If you are investing in your digital marketing efforts financially and temporally, you want to see results. Landing pages allow your audience to see the value in what you can offer to them and increases the odds that these leads will convert.

Develop and Grow Your Email List

Using lead capture forms on your real estate landing page, you can gather the email addresses of prospective clients so that you can add them to your lead pipeline going forward.

Showcase Properties in Detail

Single-property websites allow agents to show their listings off and deliver the valuable information a viewer is looking for without needing to put in the extra work.

Create Urgency

Landing pages are more useful for creating a sense of urgency about deals and hot listings than a home page. For example, your landing page can urge someone to subscribe to your email newsletter or trade their contact information in exchange for access to private listings.

Accurately Measure Campaign Results

You can track the success of your campaigns by analyzing the page views, bounce rate, and conversion rate of landing pages you have set up for that specific campaign. How many viewers ended up going to your landing page? And how many of those page visitors took action based on the CTA and made the next step?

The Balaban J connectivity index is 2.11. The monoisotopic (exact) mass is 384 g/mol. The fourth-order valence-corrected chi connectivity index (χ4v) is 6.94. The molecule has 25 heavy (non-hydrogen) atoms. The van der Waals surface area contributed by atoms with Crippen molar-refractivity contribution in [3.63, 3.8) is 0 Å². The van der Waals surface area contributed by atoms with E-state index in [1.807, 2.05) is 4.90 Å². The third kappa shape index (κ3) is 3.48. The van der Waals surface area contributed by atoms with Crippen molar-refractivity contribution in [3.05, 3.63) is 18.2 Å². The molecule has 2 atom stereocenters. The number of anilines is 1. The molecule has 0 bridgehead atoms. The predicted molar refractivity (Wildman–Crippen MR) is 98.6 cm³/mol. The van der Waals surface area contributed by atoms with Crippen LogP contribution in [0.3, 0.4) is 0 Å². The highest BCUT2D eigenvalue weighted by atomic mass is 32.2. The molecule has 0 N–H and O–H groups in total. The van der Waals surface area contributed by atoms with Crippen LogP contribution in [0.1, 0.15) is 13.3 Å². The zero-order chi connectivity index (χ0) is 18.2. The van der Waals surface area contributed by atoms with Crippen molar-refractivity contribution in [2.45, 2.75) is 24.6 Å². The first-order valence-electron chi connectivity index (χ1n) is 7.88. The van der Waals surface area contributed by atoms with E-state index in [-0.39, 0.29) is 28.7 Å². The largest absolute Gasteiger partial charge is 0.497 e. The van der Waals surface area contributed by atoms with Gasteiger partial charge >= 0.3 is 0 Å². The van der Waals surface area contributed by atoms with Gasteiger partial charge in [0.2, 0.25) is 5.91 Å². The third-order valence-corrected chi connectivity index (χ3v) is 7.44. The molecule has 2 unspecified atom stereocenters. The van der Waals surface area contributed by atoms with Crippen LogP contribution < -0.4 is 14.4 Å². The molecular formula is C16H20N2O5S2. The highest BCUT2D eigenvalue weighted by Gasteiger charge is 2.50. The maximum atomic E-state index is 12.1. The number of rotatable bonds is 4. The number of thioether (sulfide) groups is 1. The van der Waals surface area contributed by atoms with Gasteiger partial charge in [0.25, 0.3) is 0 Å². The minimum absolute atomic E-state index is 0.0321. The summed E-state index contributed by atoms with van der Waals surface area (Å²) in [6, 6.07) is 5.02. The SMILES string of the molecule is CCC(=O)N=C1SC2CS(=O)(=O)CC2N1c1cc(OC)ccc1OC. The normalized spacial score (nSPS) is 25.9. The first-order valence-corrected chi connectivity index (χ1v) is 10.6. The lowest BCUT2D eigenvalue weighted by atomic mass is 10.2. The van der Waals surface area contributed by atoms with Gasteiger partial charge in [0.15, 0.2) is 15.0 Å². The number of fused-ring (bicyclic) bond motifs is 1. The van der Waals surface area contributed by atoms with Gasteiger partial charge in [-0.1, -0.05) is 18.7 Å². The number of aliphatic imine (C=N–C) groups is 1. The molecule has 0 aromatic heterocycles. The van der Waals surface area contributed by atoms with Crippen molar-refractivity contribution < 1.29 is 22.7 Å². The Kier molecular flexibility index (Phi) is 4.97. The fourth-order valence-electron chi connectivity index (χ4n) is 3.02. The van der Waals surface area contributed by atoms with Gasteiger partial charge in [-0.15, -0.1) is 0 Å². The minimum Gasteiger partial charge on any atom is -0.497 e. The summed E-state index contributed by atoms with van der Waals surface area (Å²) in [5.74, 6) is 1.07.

What’s The Specific Call-To-Action (CTA) Of Your Landing Page?

While the ultimate goal of any and all of your marketing efforts is to get more buyers or sellers under contract, it’s not realistic to expect that any single piece of marketing will suddenly change the mind of someone who just found out about your business into a client. Sure, it CAN happen, but it’s unlikely to happen regularly.

The same can be said about your landing page. Unless you’re dealing with a person who’s pretty much ready to make a purchase decision already,  you shouldn’t expect that as soon as a visitor arrives at your page, they will suddenly become overcome by a desire to buy or sell a home.

Instead, a more realistic expectation for your landing page is that it will help push your visitors one step closer to buying or selling a home and using you as the agent to represent them.

It’s essentially the same idea as facilitating a transition on your visitor’s buyer’s journey (you can find more details about the buyer’s journey in this article).

To do that, you create a landing page with a specific CTA that will facilitate their transition along their buyer’s journey. What kind of CTA?

Here are a few examples:

  • A sign-up form that will add visitors to your mailing list/ newsletter
  • A calendar form that will schedule a one-on-one meeting with you
  • A form that requests their home’s address and contact information so you can do a property analysis
  • A button that subscribes them to your social media accounts

As with everything marketing, remember that you really can’t force people to do what you want. You can only encourage and facilitate them to take the action you want and eliminate as much friction as possible that may prevent them from taking the action you want them to take.

Real Estate Landing Page Best Practices

The key to creating a real estate landing page that caters to your business’ and your clients’ needs is to start by thinking from your clients’ point of view. What are they looking for when they reach your page? What high-value information can you provide them in a visually appealing way? What type of CTA would motivate them to take action?